It's a cliché, but education, and teaching in particular, has to be the hardest job in the world.
I know because I was one.
For two years, while excelling in a Master's Degree in Education with perfect marks, strutting around like the big man on campus, I was drowning in the classroom. I taught - or better yet, tried my absolute best to survive - a year in 3rd grade and a year in 6th grade.
Teaching meant waking up before the sun to get to the classroom early so you could finalize your plans, then surviving the school day (as if that's the easy part), staying hours after the students to get everything back in order, papers graded, more planning, only to take another stack of papers home to continue to grade before bed.
It's one of the only jobs that I honestly believe there are not enough hours in the day for me to do a job at the quality my students deserved.
Late deadlines, strange hours, uncompromising supervisors, difficult investigations, berating clients/readers, juggling numerous projects at once - they are all simple compared to teaching. No other job I've ever had is as difficult as trying to educate a classroom of 25 students.
Managing Editor for a local newspaper. It's a breeze comparitively.
Did I reach some students? Give them some skills they took with them along their educational path, to be better students, better people? Yeah, probably a few. But reaching an entire class? All but impossible.
So we need to understand the challenge that our local school districts are facing: reaching, teaching and growing EVERY. SINGLE. CHILD.
Teaching one student at a time is easy. Teaching one group of similar learners at a time is manageable. But that is a fantasy.
The reality is today's teachers are expected to reach students with challenges, lifting them up, while challenging the gifted students, such as those enrolled in SEEK programs, while not forgetting the often overlooked middle. Doing that all in the same classroom may be impossible. At least it was for me. And I think asking a single classroom teacher to do so alone is unfair.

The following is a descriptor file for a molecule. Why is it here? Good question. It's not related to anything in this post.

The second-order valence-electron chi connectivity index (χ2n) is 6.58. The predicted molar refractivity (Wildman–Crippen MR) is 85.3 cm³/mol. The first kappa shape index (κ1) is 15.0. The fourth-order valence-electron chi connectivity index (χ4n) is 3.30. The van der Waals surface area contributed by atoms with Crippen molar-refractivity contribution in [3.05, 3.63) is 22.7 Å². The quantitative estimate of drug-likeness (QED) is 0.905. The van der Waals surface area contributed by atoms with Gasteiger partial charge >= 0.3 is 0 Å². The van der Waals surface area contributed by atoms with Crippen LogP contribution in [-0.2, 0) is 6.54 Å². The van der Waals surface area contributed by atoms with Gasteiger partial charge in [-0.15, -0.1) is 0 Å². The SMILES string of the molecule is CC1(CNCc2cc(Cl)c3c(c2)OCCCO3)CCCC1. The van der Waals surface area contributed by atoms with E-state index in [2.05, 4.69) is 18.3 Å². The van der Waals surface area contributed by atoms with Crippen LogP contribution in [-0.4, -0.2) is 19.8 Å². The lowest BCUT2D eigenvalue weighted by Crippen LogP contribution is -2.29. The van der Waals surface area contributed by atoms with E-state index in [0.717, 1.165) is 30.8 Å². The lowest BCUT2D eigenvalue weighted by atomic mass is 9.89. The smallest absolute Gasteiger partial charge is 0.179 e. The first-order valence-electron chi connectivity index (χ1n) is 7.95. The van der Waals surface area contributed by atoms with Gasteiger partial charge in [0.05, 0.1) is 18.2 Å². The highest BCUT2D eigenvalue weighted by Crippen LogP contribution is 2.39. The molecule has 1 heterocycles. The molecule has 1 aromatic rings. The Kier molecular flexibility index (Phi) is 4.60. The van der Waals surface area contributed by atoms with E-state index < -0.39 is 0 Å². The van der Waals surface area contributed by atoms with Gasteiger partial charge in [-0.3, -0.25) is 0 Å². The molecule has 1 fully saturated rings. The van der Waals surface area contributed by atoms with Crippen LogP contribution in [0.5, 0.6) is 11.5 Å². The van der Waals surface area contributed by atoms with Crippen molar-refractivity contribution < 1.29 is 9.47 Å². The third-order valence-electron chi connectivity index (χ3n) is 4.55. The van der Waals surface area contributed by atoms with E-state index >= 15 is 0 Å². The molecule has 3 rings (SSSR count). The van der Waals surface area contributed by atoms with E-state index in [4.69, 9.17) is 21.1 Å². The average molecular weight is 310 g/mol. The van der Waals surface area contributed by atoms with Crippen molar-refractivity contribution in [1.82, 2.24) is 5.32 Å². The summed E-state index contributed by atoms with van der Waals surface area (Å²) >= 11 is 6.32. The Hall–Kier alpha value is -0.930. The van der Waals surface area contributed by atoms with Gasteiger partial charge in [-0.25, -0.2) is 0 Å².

I left teaching because I understood enough to recognize that my students deserved a better, more capable teacher.
What can I do now? Anything I can to help those who sacrifice - and teaching is a sacrifice - make their job a little bit easier.
It means I need to spend more time reading and practicing math facts with my 1st grader.
It means I need to learn how I can challenge my 4th grader beyond the classroom.
It means I need to contact my county commissioners and tell them that we need to fully-fund our school system, enough so high learners and challenged learners can equally have the opportunity to succeed.
It means we as a county need to stand up for our educators and administrators and support them.
It means we need to stop expecting our children to get all their education from a school book.
But it also means that if a school can help grow a child, a lack of resources should not be an excuse.
We've got so many good people in our schools who can't reach their - or our children's - full potential because of the constraints placed on them.
I've heard firsthand from our educational leaders that they have to make choices, sacrifices, between which needs to address based on resources - funding - money. And frankly, they are handcuffed by anemic budgets when it comes to growing EVERY. SINGLE. CHILD. It's like trying to feed a family of five on pennies. Somebody is going to go hungry.
Until we take care of the single child, we will not grow as a community. That single child comes in all shapes, sizes, colors, reading levels, attention spans, background knowledge and more.
Fund our schools. Pay our teachers competitive salaries. Install diverse curriculum that gives struggling students the services they need and gifted students the challenges they crave. And spend time - real time - with the students in the middle.
What can you do?
Managing Editor Zack Owensby may be contacted at firstname.lastname@example.org.